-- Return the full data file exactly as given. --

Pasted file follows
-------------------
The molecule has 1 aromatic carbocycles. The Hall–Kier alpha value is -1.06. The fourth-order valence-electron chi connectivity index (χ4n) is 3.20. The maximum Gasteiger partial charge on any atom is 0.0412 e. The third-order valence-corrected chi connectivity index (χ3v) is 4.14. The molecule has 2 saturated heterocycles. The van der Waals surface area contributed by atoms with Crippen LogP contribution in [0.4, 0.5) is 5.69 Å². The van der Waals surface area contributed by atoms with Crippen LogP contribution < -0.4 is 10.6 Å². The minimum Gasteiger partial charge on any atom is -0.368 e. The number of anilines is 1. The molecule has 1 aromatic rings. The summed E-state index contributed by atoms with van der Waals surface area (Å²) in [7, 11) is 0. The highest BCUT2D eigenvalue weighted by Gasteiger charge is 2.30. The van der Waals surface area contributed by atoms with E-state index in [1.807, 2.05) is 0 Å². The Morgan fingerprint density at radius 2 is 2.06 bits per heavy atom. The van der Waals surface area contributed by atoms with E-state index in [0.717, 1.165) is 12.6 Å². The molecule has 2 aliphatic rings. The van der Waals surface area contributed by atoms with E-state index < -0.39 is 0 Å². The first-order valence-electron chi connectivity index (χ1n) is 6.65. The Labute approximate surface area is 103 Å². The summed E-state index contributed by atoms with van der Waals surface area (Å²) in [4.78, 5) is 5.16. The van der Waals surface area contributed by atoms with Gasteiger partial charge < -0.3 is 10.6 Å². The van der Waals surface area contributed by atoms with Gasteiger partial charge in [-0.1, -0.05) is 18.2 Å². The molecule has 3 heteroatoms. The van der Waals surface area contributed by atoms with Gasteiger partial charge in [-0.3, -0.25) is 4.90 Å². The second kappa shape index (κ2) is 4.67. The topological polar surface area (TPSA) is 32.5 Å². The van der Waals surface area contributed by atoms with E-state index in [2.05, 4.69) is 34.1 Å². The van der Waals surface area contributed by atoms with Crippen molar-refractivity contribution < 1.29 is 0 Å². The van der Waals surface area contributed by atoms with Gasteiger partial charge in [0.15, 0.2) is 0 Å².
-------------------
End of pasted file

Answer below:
The molecule has 1 aromatic carbocycles. The Hall–Kier alpha value is -1.06. The fourth-order valence-electron chi connectivity index (χ4n) is 3.20. The maximum Gasteiger partial charge on any atom is 0.0412 e. The third-order valence-corrected chi connectivity index (χ3v) is 4.14. The molecule has 2 saturated heterocycles. The van der Waals surface area contributed by atoms with Crippen LogP contribution in [0.4, 0.5) is 5.69 Å². The van der Waals surface area contributed by atoms with Crippen LogP contribution < -0.4 is 10.6 Å². The minimum Gasteiger partial charge on any atom is -0.368 e. The number of anilines is 1. The molecule has 1 aromatic rings. The summed E-state index contributed by atoms with van der Waals surface area (Å²) in [7, 11) is 0. The highest BCUT2D eigenvalue weighted by Gasteiger charge is 2.30. The van der Waals surface area contributed by atoms with E-state index in [1.807, 2.05) is 0 Å². The Morgan fingerprint density at radius 2 is 2.06 bits per heavy atom. The van der Waals surface area contributed by atoms with E-state index in [0.717, 1.165) is 12.6 Å². The molecule has 2 aliphatic rings. The van der Waals surface area contributed by atoms with E-state index < -0.39 is 0 Å². The first-order valence-electron chi connectivity index (χ1n) is 6.65. The Labute approximate surface area is 103 Å². The summed E-state index contributed by atoms with van der Waals surface area (Å²) in [4.78, 5) is 5.16. The van der Waals surface area contributed by atoms with Gasteiger partial charge < -0.3 is 10.6 Å². The van der Waals surface area contributed by atoms with Gasteiger partial charge in [-0.1, -0.05) is 18.2 Å². The molecule has 3 heteroatoms. The van der Waals surface area contributed by atoms with Gasteiger partial charge in [-0.3, -0.25) is 4.90 Å². The second kappa shape index (κ2) is 4.67. The topological polar surface area (TPSA) is 32.5 Å². The van der Waals surface area contributed by atoms with E-state index in [2.05, 4.69) is 34.1 Å². The van der Waals surface area contributed by atoms with Crippen molar-refractivity contribution < 1.29 is 0 Å². The van der Waals surface area contributed by atoms with Gasteiger partial charge in [0.15, 0.2) is 0 Å².